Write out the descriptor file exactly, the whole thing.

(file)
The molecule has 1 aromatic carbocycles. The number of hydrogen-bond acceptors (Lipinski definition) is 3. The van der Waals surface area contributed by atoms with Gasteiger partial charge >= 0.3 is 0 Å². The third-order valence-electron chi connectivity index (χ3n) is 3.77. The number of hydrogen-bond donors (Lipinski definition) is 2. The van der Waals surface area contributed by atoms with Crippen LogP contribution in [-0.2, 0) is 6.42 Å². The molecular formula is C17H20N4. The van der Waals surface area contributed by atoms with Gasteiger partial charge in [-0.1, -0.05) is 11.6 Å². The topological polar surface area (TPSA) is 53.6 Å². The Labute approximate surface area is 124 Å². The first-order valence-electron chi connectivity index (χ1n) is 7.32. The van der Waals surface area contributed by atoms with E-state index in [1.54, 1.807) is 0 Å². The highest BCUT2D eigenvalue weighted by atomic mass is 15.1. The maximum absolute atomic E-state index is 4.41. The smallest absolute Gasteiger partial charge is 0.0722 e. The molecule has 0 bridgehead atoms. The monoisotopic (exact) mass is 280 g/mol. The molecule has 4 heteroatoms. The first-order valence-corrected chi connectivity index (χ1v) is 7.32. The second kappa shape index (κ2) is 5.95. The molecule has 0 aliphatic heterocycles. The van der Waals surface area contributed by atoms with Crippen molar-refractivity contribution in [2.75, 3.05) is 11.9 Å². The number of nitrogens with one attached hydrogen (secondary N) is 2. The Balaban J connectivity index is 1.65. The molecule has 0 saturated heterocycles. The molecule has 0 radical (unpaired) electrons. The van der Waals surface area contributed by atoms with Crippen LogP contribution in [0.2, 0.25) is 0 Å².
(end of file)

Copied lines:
The molecule has 1 aromatic carbocycles. The number of hydrogen-bond acceptors (Lipinski definition) is 3. The van der Waals surface area contributed by atoms with Gasteiger partial charge >= 0.3 is 0 Å². The third-order valence-electron chi connectivity index (χ3n) is 3.77. The number of hydrogen-bond donors (Lipinski definition) is 2. The van der Waals surface area contributed by atoms with Crippen LogP contribution in [-0.2, 0) is 6.42 Å². The molecular formula is C17H20N4. The van der Waals surface area contributed by atoms with Gasteiger partial charge in [-0.1, -0.05) is 11.6 Å². The topological polar surface area (TPSA) is 53.6 Å². The Labute approximate surface area is 124 Å². The first-order valence-electron chi connectivity index (χ1n) is 7.32. The van der Waals surface area contributed by atoms with E-state index in [1.54, 1.807) is 0 Å². The highest BCUT2D eigenvalue weighted by atomic mass is 15.1. The maximum absolute atomic E-state index is 4.41. The smallest absolute Gasteiger partial charge is 0.0722 e. The molecule has 0 bridgehead atoms. The monoisotopic (exact) mass is 280 g/mol. The molecule has 4 heteroatoms. The first-order valence-corrected chi connectivity index (χ1v) is 7.32. The second kappa shape index (κ2) is 5.95. The molecule has 0 aliphatic heterocycles. The van der Waals surface area contributed by atoms with Crippen molar-refractivity contribution in [2.75, 3.05) is 11.9 Å². The number of nitrogens with one attached hydrogen (secondary N) is 2. The Balaban J connectivity index is 1.65. The molecule has 0 saturated heterocycles. The molecule has 0 radical (unpaired) electrons. The van der Waals surface area contributed by atoms with Crippen LogP contribution in [0.2, 0.25) is 0 Å².